Dr. Saad first went to Palestine in May of 2008, taking a plane from Newark NJ to Tel Aviv and driving to the West Bank from there. His mission was to help the poor and underprivileged who could not afford to get medical help locally. He has since traveled to Palestine seven more times, in April of 2009 and 2010, June of 2010 and 2011, February of 2012, April of 2013, and May of 2015.

Dr. Saad outlined his three main reasons for personally traveling to Palestine:

1) Primarily, as mentioned above, Dr. Saad wanted to treat the underprivileged people who could not afford or have access to treatment otherwise. Dr. Saad wanted to bring the skills he has learned in the U.S. directly to Palestine with his medical missions.

2) Dr. Saad also wanted to pass down some of the skills he has learned during his career to the young Palestinian pediatric surgeons as well he trained them during all of his missions, to ensure they themselves can better help the locals after Dr. Saad departed. On Dr. Saad’s first trip in May of 2008, the local surgeons mainly observed him perform surgery, helping out with only a small part of the procedure. However, by May of 2015 during Dr. Saad’s last trip, the local surgeons performed the majority of the surgery themselves, leaving Dr. Saad to observe their performance and guide them to end with safe surgeries and good outcomes.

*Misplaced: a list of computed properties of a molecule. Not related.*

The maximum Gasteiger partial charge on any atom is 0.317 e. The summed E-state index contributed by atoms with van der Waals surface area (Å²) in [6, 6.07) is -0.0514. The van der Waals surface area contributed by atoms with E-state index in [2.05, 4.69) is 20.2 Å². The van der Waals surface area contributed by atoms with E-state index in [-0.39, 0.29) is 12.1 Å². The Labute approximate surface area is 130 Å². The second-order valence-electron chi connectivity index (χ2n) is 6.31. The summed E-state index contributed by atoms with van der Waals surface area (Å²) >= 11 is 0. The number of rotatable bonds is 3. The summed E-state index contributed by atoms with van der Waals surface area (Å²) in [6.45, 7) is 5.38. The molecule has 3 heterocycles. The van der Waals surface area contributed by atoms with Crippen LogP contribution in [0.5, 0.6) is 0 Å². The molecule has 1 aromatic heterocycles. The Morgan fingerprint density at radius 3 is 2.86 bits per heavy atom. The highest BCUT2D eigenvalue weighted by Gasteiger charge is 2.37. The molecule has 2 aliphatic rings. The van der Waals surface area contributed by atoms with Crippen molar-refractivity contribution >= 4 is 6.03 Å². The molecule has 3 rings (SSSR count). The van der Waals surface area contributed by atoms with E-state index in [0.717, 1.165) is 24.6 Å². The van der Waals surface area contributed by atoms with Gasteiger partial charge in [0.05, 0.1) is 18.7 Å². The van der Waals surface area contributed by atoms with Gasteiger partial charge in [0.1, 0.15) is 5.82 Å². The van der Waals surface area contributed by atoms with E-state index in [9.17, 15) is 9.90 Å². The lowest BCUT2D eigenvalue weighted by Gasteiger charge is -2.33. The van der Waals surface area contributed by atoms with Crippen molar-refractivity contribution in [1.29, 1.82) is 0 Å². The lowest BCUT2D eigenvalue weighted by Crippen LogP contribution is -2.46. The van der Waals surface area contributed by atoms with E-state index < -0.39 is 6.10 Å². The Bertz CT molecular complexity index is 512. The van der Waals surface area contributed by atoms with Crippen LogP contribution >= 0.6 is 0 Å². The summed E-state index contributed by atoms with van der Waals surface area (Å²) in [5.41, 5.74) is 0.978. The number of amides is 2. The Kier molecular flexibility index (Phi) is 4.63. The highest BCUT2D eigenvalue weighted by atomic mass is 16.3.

3) Lastly, Dr. Saad wanted to help the local Palestinian economy during his mission trips. Most countries don’t perform surgery for free. For example, when Palestinians travel to Israel for surgery, the cost of surgery is deducted from the taxes collected by Israel from Palestinian people on the behalf of Palestine. These taxes then go towards the Palestinian economy

The. U.S. and some European countries perform surgery for free, but the travel costs associated with moving patients there can be extremely expensive on their own. By performing surgery in Palestine and by training future local surgeons there, Dr. Saad could help patients and the government avoid paying for much of the treatment costs.

 

Awards

Dr. Saad has received two official awards for his efforts to help the people of Palestine. In 2010, the PCRF awarded Dr. Saad with the organization’s Humanitarian Award. Additionally, the Ministry of Health, Governer of Ramallah also presented him with an award for his humanitarian services.

Dr. Saad has also been recognized for his efforts by political leaders. In a surprise visit, after being told simply that he was going to be meeting with a VIP, Dr. Saad was received by the President of Palestine, Mr.Mahmoud Abbas, during his last  medical mission in 2015 . In addition to giving Dr Saad personal thanks he was given the  Gold Medal of Palestine for his work.

 

For more than 40 years, Dr. Saad Saad has performed complex pediatric surgeries in the United States and in the Middle East. He has helped train and educate future doctors in many communities, leading to improvements in the lives of children all over the world. Although he is now retired, his influence and his hard work continue to make a difference in the lives of patients.